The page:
New Commonwealth Fund research out today demonstrates how states that expanded Medicaid eligibility have not only improved low-income residents’ access to health care but have also reduced what families must spend out of pocket on premiums, cost-sharing, and other related expenses.

Prior studies had shown that low-income residents of states that expanded Medicaid under the Affordable Care Act (ACA) are less likely to experience financial barriers to health care access. But the impact on people’s out-of-pocket spending had not been measured until now.

The new analysis, conducted by a team headed by Sherry Glied, dean of New York University’s Robert F. Wagner Graduate School of Public Service, found that the average low-income family in a Medicaid expansion state saves about $382 annually relative to a comparable family in a nonexpansion state. Moreover, low-income families in states that expanded Medicaid are less likely than their counterparts to have any out-of-pocket health care costs at all.

The authors say there was no statistically significant difference in outcomes for states that expanded through conventional Medicaid or through a waiver program.


Coverage expansion and primary care access

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When you have a health problem, your first stop is probably to your primary care doctor. If you’ve found it harder to see your doctor in recent years, you could be tempted to blame the Affordable Care Act. As the health law sought to solve one problem, access to affordable health insurance, it risked creating another: too few primary care doctors to meet the surge in appointment requests from the newly insured.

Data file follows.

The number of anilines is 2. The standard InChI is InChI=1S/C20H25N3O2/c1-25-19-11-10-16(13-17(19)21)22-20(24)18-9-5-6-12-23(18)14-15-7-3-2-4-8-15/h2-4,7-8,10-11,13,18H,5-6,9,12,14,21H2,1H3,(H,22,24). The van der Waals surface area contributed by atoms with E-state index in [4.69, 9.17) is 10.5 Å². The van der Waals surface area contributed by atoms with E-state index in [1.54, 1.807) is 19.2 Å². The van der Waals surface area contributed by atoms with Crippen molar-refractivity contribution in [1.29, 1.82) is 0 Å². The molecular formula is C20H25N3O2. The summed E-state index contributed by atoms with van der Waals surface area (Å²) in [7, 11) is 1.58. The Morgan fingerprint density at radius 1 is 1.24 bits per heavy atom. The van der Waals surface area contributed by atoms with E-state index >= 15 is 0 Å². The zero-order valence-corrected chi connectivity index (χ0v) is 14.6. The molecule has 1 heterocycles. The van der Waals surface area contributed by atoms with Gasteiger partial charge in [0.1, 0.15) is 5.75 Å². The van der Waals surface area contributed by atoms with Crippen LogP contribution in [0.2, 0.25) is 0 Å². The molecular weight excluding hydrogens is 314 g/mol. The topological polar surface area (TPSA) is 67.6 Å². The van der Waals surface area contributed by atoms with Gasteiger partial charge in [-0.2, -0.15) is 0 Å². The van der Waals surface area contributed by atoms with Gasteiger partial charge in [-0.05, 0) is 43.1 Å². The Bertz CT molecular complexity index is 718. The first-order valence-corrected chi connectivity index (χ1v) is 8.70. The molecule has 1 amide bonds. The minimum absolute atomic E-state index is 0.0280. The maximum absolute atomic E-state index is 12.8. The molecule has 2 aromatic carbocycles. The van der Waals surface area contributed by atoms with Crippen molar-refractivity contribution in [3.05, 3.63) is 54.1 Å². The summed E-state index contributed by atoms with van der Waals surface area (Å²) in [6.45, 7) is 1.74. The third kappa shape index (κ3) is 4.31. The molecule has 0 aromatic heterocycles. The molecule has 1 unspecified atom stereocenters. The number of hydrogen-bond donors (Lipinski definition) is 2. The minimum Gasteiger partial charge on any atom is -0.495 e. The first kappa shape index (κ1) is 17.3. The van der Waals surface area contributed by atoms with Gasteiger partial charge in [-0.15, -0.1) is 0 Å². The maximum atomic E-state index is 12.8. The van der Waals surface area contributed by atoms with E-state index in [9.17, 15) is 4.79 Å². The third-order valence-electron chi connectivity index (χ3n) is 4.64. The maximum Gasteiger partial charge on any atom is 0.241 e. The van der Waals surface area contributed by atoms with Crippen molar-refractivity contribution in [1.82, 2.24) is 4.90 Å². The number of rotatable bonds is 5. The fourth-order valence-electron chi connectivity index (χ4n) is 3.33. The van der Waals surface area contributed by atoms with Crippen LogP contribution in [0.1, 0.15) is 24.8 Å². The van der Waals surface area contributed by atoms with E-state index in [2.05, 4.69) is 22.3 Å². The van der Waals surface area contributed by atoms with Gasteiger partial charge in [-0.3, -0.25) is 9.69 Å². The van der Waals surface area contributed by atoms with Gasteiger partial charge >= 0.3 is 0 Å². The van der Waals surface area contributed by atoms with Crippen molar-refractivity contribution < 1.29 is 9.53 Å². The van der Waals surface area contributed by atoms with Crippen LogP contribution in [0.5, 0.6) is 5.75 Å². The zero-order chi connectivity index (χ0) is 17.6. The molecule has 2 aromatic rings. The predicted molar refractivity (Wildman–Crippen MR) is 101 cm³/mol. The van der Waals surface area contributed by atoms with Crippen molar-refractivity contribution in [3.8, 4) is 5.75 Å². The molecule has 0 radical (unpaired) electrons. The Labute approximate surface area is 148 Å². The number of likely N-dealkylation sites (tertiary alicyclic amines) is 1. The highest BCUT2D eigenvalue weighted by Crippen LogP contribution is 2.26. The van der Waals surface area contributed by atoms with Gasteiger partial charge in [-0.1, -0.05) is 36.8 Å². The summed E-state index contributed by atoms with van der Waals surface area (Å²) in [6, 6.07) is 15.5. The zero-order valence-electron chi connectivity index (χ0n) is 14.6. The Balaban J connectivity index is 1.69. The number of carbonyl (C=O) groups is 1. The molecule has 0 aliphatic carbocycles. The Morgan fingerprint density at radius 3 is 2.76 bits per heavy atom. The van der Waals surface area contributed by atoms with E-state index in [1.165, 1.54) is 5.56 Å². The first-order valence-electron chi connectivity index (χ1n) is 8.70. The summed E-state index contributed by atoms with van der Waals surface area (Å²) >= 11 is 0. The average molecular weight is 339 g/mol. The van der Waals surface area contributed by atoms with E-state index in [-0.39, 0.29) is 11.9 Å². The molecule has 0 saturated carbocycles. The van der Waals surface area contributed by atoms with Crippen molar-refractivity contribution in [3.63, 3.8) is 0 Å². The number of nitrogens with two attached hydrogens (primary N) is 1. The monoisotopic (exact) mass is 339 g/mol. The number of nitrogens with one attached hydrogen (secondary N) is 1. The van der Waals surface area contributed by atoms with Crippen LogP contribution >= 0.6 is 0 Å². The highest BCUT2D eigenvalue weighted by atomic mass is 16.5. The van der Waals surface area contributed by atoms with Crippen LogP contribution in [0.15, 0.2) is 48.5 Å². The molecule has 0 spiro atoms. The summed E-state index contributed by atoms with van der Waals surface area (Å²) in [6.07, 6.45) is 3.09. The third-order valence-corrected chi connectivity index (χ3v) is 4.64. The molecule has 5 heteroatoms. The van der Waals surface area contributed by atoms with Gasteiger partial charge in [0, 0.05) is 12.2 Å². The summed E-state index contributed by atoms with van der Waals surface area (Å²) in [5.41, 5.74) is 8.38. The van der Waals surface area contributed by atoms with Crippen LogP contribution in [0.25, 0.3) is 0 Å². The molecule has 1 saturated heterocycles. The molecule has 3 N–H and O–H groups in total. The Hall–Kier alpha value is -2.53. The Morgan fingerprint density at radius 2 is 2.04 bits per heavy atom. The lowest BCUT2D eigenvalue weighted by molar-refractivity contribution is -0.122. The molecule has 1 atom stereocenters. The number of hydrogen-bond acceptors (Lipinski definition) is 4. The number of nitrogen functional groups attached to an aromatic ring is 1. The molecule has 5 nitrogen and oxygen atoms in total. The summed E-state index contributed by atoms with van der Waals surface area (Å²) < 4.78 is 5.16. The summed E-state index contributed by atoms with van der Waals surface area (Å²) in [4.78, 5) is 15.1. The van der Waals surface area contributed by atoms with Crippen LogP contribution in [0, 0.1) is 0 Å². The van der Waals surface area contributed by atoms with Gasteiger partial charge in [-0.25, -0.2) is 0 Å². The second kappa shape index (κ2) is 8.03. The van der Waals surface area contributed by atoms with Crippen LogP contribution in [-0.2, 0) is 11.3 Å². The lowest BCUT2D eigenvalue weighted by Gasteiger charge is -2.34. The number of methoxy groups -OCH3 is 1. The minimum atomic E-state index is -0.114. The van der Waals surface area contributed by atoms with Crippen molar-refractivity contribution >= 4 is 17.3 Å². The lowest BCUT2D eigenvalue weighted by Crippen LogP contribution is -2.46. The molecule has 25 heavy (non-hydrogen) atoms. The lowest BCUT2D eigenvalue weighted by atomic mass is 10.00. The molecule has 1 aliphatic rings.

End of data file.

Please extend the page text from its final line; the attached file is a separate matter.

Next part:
Studies published just before the 2014 coverage expansion predicted a demand for millions more annual primary care appointments, requiring thousands of new primary care providers just to keep up. But a more recent study suggests primary care appointment availability may not have suffered as much as expected.

The study, published in April in JAMA Internal Medicine, found that across 10 states, primary care appointment availability for Medicaid enrollees increased since the Affordable Care Act’s coverage expansions went into effect. For privately insured patients, appointment availability held steady. All of the gains in access to care for Medicaid enrollees were concentrated in states that expanded Medicaid coverage. For instance, in Illinois 20 percent more primary care physicians accepted Medicaid after expansion than before it. Gains in Iowa and Pennsylvania were lower, but still substantial: 8 percent and 7 percent.

Though these findings are consistent with other research, including a study of Medicaid expansion in Michigan, they are contrary to intuition. In places where coverage gains were larger — in Medicaid expansion states — primary care appointment availability grew more.

“Given the duration of medical education, it’s not likely that thousands of new primary care practitioners entered the field in a few years to meet surging demand,” said the Penn health economist Daniel Polsky, the lead author on the study. There are other ways doctor’s offices can accommodate more patients, he added.

One way is by booking appointment requests further out, extending waiting times. The study findings bear this out. Waiting times increased for both Medicaid and privately insured patients. For example, the proportion of privately insured patients having to wait at least 30 days for an appointment grew to 10.5 percent from 7.1 percent.

The study assessed appointment availability and wait times, both before the 2014 coverage expansion and in 2016, using so-called secret shoppers. In this approach, people pretending to be patients with different characteristics — in this case with either Medicaid or private coverage — call doctor’s offices seeking appointments.